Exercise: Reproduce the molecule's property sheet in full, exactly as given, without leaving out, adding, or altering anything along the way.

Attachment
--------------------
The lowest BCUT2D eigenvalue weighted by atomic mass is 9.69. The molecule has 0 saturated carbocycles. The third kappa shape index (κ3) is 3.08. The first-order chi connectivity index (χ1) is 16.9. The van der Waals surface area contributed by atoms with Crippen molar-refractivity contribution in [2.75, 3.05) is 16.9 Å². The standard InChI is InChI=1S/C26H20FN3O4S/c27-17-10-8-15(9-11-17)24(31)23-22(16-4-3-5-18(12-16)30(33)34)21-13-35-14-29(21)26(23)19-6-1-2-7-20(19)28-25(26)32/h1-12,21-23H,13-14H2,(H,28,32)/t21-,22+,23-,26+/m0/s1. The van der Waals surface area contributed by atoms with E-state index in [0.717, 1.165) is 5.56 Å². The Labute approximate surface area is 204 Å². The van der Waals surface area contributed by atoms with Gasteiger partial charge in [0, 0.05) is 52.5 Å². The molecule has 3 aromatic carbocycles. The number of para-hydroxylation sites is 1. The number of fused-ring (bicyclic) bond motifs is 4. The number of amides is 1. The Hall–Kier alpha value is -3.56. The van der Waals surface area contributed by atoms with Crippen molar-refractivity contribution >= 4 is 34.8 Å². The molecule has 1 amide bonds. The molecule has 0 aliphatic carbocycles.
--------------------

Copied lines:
The lowest BCUT2D eigenvalue weighted by atomic mass is 9.69. The molecule has 0 saturated carbocycles. The third kappa shape index (κ3) is 3.08. The first-order chi connectivity index (χ1) is 16.9. The van der Waals surface area contributed by atoms with Crippen molar-refractivity contribution in [2.75, 3.05) is 16.9 Å². The standard InChI is InChI=1S/C26H20FN3O4S/c27-17-10-8-15(9-11-17)24(31)23-22(16-4-3-5-18(12-16)30(33)34)21-13-35-14-29(21)26(23)19-6-1-2-7-20(19)28-25(26)32/h1-12,21-23H,13-14H2,(H,28,32)/t21-,22+,23-,26+/m0/s1. The van der Waals surface area contributed by atoms with E-state index in [0.717, 1.165) is 5.56 Å². The Labute approximate surface area is 204 Å². The van der Waals surface area contributed by atoms with Gasteiger partial charge in [0, 0.05) is 52.5 Å². The molecule has 3 aromatic carbocycles. The number of para-hydroxylation sites is 1. The number of fused-ring (bicyclic) bond motifs is 4. The number of amides is 1. The Hall–Kier alpha value is -3.56. The van der Waals surface area contributed by atoms with Crippen molar-refractivity contribution >= 4 is 34.8 Å². The molecule has 1 amide bonds. The molecule has 0 aliphatic carbocycles.